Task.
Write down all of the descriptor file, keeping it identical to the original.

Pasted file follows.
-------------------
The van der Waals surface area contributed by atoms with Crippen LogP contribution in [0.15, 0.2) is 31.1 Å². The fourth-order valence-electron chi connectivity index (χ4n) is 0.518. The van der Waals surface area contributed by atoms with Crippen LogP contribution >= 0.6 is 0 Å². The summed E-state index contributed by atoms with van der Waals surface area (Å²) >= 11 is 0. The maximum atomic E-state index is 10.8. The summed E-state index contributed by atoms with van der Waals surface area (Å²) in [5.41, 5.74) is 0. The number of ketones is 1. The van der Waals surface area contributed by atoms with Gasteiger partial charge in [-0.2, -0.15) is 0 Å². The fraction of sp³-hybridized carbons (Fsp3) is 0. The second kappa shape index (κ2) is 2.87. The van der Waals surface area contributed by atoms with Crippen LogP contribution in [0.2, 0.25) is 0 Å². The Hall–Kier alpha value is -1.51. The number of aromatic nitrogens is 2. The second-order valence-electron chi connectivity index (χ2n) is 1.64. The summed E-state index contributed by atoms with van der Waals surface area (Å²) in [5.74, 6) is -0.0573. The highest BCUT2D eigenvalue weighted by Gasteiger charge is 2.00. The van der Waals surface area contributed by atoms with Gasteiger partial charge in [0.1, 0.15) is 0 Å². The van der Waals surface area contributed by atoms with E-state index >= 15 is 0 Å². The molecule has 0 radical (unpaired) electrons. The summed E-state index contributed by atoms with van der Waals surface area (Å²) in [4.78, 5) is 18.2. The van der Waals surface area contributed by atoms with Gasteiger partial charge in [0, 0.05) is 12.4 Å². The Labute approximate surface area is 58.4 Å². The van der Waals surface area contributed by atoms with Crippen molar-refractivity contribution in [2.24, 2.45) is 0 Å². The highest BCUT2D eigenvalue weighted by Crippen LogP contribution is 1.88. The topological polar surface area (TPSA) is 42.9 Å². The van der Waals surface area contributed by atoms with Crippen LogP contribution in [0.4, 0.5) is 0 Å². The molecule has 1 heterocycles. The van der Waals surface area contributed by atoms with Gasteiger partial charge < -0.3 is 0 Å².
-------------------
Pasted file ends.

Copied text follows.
The van der Waals surface area contributed by atoms with Crippen LogP contribution in [0.15, 0.2) is 31.1 Å². The fourth-order valence-electron chi connectivity index (χ4n) is 0.518. The van der Waals surface area contributed by atoms with Crippen LogP contribution >= 0.6 is 0 Å². The summed E-state index contributed by atoms with van der Waals surface area (Å²) >= 11 is 0. The maximum atomic E-state index is 10.8. The summed E-state index contributed by atoms with van der Waals surface area (Å²) in [5.41, 5.74) is 0. The number of ketones is 1. The van der Waals surface area contributed by atoms with Gasteiger partial charge in [-0.2, -0.15) is 0 Å². The fraction of sp³-hybridized carbons (Fsp3) is 0. The second kappa shape index (κ2) is 2.87. The van der Waals surface area contributed by atoms with Crippen LogP contribution in [0.2, 0.25) is 0 Å². The Hall–Kier alpha value is -1.51. The number of aromatic nitrogens is 2. The second-order valence-electron chi connectivity index (χ2n) is 1.64. The summed E-state index contributed by atoms with van der Waals surface area (Å²) in [5.74, 6) is -0.0573. The highest BCUT2D eigenvalue weighted by Gasteiger charge is 2.00. The van der Waals surface area contributed by atoms with Gasteiger partial charge in [0.1, 0.15) is 0 Å². The van der Waals surface area contributed by atoms with E-state index >= 15 is 0 Å². The molecule has 0 radical (unpaired) electrons. The summed E-state index contributed by atoms with van der Waals surface area (Å²) in [4.78, 5) is 18.2. The van der Waals surface area contributed by atoms with Gasteiger partial charge in [0, 0.05) is 12.4 Å². The Labute approximate surface area is 58.4 Å². The van der Waals surface area contributed by atoms with Crippen molar-refractivity contribution in [2.24, 2.45) is 0 Å². The highest BCUT2D eigenvalue weighted by Crippen LogP contribution is 1.88. The topological polar surface area (TPSA) is 42.9 Å². The van der Waals surface area contributed by atoms with Crippen LogP contribution in [0.4, 0.5) is 0 Å². The molecule has 1 heterocycles. The van der Waals surface area contributed by atoms with Gasteiger partial charge < -0.3 is 0 Å².